The Toronto Raptors have been able to stay on track despite various injuries this season, but veteran experience after their tenth man was non-existent prior to president and general manager Masai Ujiri picking up big man Jason Thompson on March 1 after he was waived by the Golden State Warriors. It was a smart move by Ujiri, Thompson has already been forced to step up the the face of a wave of injuries to Toronto’s bigs.
Starting center Jonas Valanciunas has been resting a bruised hand for a week. Forward James Johnson has been working thru planter fasciitis for a couple of weeks now. Power forward Patrick Patterson turned an ankle during the game against Boston. Plus, it’s easy to forget about combo forward DeMarre Carroll who as been out since January.
However, head coach Dwane Casey now has his insurance in the 29-year-old veteran Thompson who has stepped in, stepped up and performed.
Through his first six games in Toronto Thompson got 24 minutes against Brooklyn and little else, but starting a stretch of five games in seven nights against Chicago last Monday, Casey had to be thanking his lucky stars that Ujiri found him a proven veteran big man in the Warriors discard pile.
Thompson has averaged 5.2 points, 5.4 rebounds, a steal and 0.6 blocks in 19.6 minutes over the past five games and played some pretty solid defense for someone who’s had to learn the playbook on the fly. He’s still learning his place in the offense, but Casey almost doesn’t care about that and Thompson brings a pretty useful offensive repertoire with him once he figures out how the Raptors play at that end of the court.
With no Patterson available against the Magic on Sunday night, Thompson played 28 minutes and came just one bucket shy of posting his first Raptors double-double in the 105-100 Toronto victory. Also, the Raptors were a team best +13 points with Thompson on the court.
“You need players,” Luis Scola told Pro Bball Report after Thompson’s arrival. “You need a solid team of players you can trust, so it’s a good thing for us. (Thompson) is a good player. He’s been playing for quite a few years. He wants to have an opportunity to be on a winning team. He is going to help us. For us it’s a race for how fast we can adapt him to what we do here by the time the playoffs come.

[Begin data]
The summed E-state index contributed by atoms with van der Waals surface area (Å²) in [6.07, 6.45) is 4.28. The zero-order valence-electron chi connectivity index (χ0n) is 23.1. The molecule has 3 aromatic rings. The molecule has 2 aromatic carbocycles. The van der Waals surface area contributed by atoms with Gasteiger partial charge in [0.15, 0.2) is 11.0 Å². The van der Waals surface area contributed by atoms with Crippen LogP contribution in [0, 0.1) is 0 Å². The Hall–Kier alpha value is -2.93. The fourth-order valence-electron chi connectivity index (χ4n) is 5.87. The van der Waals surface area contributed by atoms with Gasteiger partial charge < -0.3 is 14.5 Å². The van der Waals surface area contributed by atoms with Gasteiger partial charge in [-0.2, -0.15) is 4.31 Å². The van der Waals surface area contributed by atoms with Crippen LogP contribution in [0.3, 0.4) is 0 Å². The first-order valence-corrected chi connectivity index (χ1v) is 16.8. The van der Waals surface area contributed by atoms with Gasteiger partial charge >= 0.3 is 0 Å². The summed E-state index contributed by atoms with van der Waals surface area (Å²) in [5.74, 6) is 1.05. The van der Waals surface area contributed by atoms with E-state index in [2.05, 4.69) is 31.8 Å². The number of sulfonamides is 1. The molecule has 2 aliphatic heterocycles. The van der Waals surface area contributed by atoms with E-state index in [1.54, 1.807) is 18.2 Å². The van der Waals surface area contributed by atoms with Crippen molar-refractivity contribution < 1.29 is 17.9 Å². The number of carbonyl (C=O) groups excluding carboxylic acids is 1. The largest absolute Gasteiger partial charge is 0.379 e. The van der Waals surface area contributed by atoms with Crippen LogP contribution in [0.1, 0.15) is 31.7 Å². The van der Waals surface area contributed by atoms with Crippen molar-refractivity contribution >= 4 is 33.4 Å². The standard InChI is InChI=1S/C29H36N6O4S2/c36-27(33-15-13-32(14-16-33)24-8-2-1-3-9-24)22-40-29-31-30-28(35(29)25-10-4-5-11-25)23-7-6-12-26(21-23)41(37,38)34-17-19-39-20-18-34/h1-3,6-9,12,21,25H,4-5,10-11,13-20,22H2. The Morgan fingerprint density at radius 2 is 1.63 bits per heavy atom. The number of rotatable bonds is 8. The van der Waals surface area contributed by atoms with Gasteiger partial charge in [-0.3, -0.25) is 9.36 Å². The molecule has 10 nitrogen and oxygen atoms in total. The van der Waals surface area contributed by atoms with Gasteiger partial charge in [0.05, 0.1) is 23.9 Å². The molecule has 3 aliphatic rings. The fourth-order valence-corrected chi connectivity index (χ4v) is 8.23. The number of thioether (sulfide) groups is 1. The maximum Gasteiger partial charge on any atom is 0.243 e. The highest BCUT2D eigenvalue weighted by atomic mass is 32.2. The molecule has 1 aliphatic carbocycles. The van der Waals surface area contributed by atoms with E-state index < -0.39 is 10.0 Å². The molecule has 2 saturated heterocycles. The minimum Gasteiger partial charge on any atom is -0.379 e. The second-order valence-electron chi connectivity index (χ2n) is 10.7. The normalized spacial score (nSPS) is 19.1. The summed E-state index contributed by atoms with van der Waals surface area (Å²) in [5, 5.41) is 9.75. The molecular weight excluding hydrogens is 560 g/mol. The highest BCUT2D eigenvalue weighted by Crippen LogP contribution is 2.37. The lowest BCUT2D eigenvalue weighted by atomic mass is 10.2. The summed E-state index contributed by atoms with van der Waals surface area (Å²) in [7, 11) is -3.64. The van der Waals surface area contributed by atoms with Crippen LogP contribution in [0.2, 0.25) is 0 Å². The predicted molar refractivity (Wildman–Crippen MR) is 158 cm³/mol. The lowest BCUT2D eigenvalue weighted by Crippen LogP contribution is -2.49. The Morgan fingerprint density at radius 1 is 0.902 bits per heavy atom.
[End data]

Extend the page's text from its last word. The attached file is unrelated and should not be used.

“It’s very important because stuff is going to happen. You just have to make sure you overcome whatever happens. Stuff is going to happen. Bad things are going to happen to every team. You are going to go through a slump, somebody is going to get hurt, you are going to get a bad matchup. Stuff is going to happen. It’s a long road to the playoffs, a lot of time, a lot of games. Good teams (just) walk around whatever happens and become even stronger after that. So you need guys like (Thompson) for that to happen.”
At 35-years-old, Scola is the voice of experience. Stuff has happened and Thompson has been the guy who is letting the Raptors walk around simultaneous injuries to Valanciunas, Patterson, Johnson and Carroll. When everyone gets back, the Raptors are going to be even stronger because Thompson is available and will be ready to step in when needed again.
“Obviously this team is very established,” Thompson explained to Pro Bball report. “Got a lot of positive things going, so I just want to be part of the ride and help as much as I can (if) guys are banged up or injuries. Be ready if my number is called.”